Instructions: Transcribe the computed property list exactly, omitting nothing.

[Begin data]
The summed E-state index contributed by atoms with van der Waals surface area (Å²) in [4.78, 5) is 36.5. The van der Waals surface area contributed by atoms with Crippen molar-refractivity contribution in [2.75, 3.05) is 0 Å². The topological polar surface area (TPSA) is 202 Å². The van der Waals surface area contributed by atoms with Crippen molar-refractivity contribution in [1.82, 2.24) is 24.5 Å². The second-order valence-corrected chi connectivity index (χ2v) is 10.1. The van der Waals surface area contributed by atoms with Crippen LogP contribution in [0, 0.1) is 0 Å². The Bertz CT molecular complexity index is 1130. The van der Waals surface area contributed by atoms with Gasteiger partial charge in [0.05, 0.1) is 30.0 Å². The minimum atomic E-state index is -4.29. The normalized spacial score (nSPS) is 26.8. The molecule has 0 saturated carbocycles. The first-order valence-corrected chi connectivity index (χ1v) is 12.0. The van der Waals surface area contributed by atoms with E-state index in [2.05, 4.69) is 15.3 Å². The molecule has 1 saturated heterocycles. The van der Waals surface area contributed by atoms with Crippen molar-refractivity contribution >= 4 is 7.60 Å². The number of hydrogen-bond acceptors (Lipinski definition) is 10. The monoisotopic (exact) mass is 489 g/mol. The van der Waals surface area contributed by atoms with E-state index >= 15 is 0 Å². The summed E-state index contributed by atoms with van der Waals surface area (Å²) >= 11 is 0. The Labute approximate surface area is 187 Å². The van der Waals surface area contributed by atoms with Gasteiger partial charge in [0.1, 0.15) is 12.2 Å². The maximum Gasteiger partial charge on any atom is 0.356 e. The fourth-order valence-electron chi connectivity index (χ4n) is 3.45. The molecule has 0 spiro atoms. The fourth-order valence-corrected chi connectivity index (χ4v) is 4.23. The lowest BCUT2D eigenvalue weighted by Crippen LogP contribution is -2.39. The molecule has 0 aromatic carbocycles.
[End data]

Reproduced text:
The summed E-state index contributed by atoms with van der Waals surface area (Å²) in [4.78, 5) is 36.5. The van der Waals surface area contributed by atoms with Crippen molar-refractivity contribution in [2.75, 3.05) is 0 Å². The topological polar surface area (TPSA) is 202 Å². The van der Waals surface area contributed by atoms with Crippen molar-refractivity contribution in [1.82, 2.24) is 24.5 Å². The second-order valence-corrected chi connectivity index (χ2v) is 10.1. The van der Waals surface area contributed by atoms with Crippen LogP contribution in [0, 0.1) is 0 Å². The Bertz CT molecular complexity index is 1130. The van der Waals surface area contributed by atoms with Gasteiger partial charge in [0.05, 0.1) is 30.0 Å². The minimum atomic E-state index is -4.29. The normalized spacial score (nSPS) is 26.8. The molecule has 0 saturated carbocycles. The first-order valence-corrected chi connectivity index (χ1v) is 12.0. The van der Waals surface area contributed by atoms with E-state index in [2.05, 4.69) is 15.3 Å². The molecule has 1 saturated heterocycles. The van der Waals surface area contributed by atoms with Crippen molar-refractivity contribution >= 4 is 7.60 Å². The number of hydrogen-bond acceptors (Lipinski definition) is 10. The monoisotopic (exact) mass is 489 g/mol. The van der Waals surface area contributed by atoms with E-state index >= 15 is 0 Å². The summed E-state index contributed by atoms with van der Waals surface area (Å²) >= 11 is 0. The Labute approximate surface area is 187 Å². The van der Waals surface area contributed by atoms with Gasteiger partial charge in [0.1, 0.15) is 12.2 Å². The maximum Gasteiger partial charge on any atom is 0.356 e. The fourth-order valence-electron chi connectivity index (χ4n) is 3.45. The molecule has 0 spiro atoms. The fourth-order valence-corrected chi connectivity index (χ4v) is 4.23. The lowest BCUT2D eigenvalue weighted by Crippen LogP contribution is -2.39. The molecule has 0 aromatic carbocycles.